Tuesday, 22 March 2011

Game Review – Dragon Age 2

Formats: (PS3, Xbox 360, PC)

Dragon Age 2 certainly has a lot of weight on its shoulders. Following on from the terrific Dragon Age: Origins is by no means an easy task and you would be making a mistake if you chose to simply compare this sequel to its predecessor. A direct and simple answer for you impatient ones is that no, Dragon Age 2 is not better than the original, but this is largely because of the unbelievable standards set in Origins. Dragon Age 2 is a great game in its own right and you will surely agree once you finish traversing gorgeous lands and slaying demons and dragons. Unfortunately the story doesn’t live up to the glorious heights you would expect and the somewhat simplified fighting mechanics make the game feel a little stripped. On the other hand, these changes help speed up the game-play, meaning you sacrifice some technical assets in exchange for arguably a more enjoyable action experience. Whichever way you choose to look at it, Dragon Age 2 is another great role-play game from BioWare.



Immediate changes over the predecessor come as soon as you begin the game and start creating your own character. You will find that Dragon Age 2 now has a fully voiced protagonist but as a result, forces you to play as a human and pick only from three classes – the mage, rogue or warrior. This lack of customizability may shock fans of the original at first, but the variation in abilities and powers as you level up and the great voice acting and narration will win you over to see these additions as viable changes to the series.

The story certainly doesn’t have the same dynamism or impact that the original had, but that’s not to say you won’t have a great time going through Dragon Age 2. Your ambitions of being the Champion of Kirkwall are harbored by a lack of a clear goal, but many missions and side-quests still engulf you into the world and you inevitably become attached to certain characters you meet and events you participate in. It’s just a shame that the main story itself is poorly intertwined with the majority of your objectives and it never really feels like all the available loose ends are brought together in a satisfying manner. Dragon Age 2 also suffers from the inevitable climactic build up and then the all-of-a-sudden cliffhanger that is sure to irritate some fans.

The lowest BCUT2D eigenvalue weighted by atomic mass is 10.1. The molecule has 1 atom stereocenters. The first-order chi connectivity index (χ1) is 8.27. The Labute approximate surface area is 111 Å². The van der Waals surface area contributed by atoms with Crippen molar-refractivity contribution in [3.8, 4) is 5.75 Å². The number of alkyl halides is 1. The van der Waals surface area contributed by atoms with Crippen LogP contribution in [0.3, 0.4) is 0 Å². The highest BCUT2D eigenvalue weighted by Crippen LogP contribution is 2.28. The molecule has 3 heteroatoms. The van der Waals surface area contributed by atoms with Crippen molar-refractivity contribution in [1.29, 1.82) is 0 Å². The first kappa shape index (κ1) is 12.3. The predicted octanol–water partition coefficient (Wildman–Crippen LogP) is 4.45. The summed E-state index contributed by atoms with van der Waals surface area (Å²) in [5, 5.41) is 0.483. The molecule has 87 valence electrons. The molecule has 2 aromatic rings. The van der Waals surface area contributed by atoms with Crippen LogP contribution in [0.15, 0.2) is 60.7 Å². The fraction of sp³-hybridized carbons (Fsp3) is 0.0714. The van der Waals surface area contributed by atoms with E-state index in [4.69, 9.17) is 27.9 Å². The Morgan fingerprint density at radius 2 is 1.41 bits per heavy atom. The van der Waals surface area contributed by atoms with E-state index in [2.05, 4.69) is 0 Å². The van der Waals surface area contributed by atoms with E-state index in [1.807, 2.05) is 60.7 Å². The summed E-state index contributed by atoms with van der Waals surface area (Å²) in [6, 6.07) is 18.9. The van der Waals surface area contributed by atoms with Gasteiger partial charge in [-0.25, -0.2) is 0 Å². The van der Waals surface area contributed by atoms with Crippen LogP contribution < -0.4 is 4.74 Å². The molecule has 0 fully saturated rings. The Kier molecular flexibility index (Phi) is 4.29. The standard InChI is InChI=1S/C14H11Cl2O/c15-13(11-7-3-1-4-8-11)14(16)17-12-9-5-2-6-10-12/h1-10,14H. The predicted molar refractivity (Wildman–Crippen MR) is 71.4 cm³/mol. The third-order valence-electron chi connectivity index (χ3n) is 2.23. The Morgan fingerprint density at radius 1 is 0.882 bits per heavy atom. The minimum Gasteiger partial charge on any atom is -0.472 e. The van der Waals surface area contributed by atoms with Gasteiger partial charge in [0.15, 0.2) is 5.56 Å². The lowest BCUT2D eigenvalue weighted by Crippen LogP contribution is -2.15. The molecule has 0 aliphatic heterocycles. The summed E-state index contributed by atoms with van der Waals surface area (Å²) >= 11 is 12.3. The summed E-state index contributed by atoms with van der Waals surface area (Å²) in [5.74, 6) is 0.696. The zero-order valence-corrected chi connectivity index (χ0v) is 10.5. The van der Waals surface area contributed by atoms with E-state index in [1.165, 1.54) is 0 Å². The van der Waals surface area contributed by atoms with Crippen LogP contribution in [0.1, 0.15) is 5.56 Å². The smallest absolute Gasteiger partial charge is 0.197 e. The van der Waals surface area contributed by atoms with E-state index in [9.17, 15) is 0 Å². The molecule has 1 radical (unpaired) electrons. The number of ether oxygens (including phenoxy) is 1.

As you would expect, Dragon Age 2 sets a new standard for the choice-mechanic in the role-play genre. Developers inevitably find it harder and more challenging to come up with intuitive ways to fill their adventures with consequential events that make up the world around you. The story, while not that deep, gives you plenty of opportunity to question your morality, the morality of others and shape people, guilds and whole cities around you. There are plenty of different paths to choose and ways of going about completing Dragon Age 2, creating plenty of replay value for those eager to see how events would pan out from different perspectives.

The characters that join your party throughout Dragon Age 2 also unfortunately succumb to the inevitable comparison of the prior team you assemble in Origins. It is really difficult to not compare the two games but if you do, you will once again realize that this assortment of entertaining and rich characters are, to put it simply, not as entertaining, nor as rich as the Origins cast. Again, this does not mean that your party is dull and lifeless, you will become engaged in their plights and goals and those new to the series will have a blast, but those moving on from the original will have a hard time adjusting to the new group travelling with you. Fortunately what Dragon Age 2 continues to impress with, is the fantastic dialogue and narration, which is present throughout all characters, party members and citizens alike.